The Christian Gospel rejects the notion that we are the victims of complicated and insolvable circumstances and declares us more than conquerors through Him who loves us (Rom. 8:37). By the power of the Spirit we are able to overcome those things that confront us and are able to live victoriously in obedience to God, even in the most difficult of circumstances.

We Claim the Doctrine of the Church

Presbyterians Pro-Life believes that the message and the life of the church are God's answer to problem pregnancies in our time. Our culture's claim is that some children already conceived should not be born into poverty or abuse or rejection or a difficult life. But as members of one another in the family of God, we believe that the problem of the poverty-stricken, of the abused, of the unwanted, or of those needing special care is the anguished call to the church in every community to get to work. The family of God cannot support or aid in the deaths of children in such circumstances as our culture does. Instead, the response of the faithful church must be, in Mother Teresa's words, "If you do not want the child, give him to me; I want him." That surely is the readiness of faith with which the Body of Christ must gird itself in this age of unrestricted abortion.

God's Word recognizes our propensity toward sin. Scripture is clear in separating right from wrong, vigilant in warning us away from sexual impurity and doing harm to the innocent, and careful in teaching holiness and obedience to God's commands. The church must be faithful in teaching all of God's Word. That Word also reveals God's provision for rescuing us from our sin. It teaches us the healing and restoration that God promises when we confess and turn from sin and turn to him through faith in Jesus Christ. God knows us through and through and wants to forgive us and restore us to fellowship with himself. And he calls his people to demonstrate their faith through concrete acts of love for one another, to "be doers of the word, and not hearers only" (James 1:22).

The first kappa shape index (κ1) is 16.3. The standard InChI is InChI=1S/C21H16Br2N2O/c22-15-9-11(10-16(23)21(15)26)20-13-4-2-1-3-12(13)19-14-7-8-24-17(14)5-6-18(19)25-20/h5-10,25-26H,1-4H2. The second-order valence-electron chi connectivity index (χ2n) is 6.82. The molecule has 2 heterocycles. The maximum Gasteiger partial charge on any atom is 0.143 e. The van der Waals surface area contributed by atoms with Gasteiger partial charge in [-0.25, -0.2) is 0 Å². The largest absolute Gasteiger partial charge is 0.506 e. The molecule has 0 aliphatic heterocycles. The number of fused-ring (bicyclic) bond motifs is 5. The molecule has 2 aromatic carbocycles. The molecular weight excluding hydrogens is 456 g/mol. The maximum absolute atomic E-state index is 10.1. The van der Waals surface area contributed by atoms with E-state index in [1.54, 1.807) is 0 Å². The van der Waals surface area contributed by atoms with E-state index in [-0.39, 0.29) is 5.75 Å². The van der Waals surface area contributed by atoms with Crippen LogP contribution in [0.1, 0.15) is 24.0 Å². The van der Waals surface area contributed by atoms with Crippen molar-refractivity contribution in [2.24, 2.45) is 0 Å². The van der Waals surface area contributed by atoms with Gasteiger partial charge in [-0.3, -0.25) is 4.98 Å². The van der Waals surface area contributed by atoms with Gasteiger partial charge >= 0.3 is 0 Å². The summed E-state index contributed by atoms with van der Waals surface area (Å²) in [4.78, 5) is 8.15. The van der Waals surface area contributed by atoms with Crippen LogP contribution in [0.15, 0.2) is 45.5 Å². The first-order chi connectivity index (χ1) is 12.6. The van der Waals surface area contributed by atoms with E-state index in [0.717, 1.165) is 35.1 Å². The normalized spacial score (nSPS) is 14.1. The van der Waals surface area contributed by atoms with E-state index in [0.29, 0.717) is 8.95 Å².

It follows that God's claim on us as community means we must not say to the pregnant 15-year-old teenager in our midst, "Your pregnancy is your problem," or to the family with a member needing special care, "Caring for that person is your problem." We are responsible for one another, and now problem pregnancies and those needing special care are our shared responsibility before God. The faithful church, we believe, gathers round the pregnant mother in its midst--whoever she may be and however she became pregnant--and gathers around every person and family with special needs. It supports and provides for them in accordance with God's commands, and it cherishes every life that God has entrusted to their care.

It is the Church that knows that message and it is the Church that has been entrusted with the task of faithfully proclaiming the whole of the Gospel to the community of believers; and for extending the loving care of her Lord to all people. The faithful church tries to be the kind of community which will enable all of its members to become faithful disciples of our Lord.

We Proclaim the Forgiveness of Sins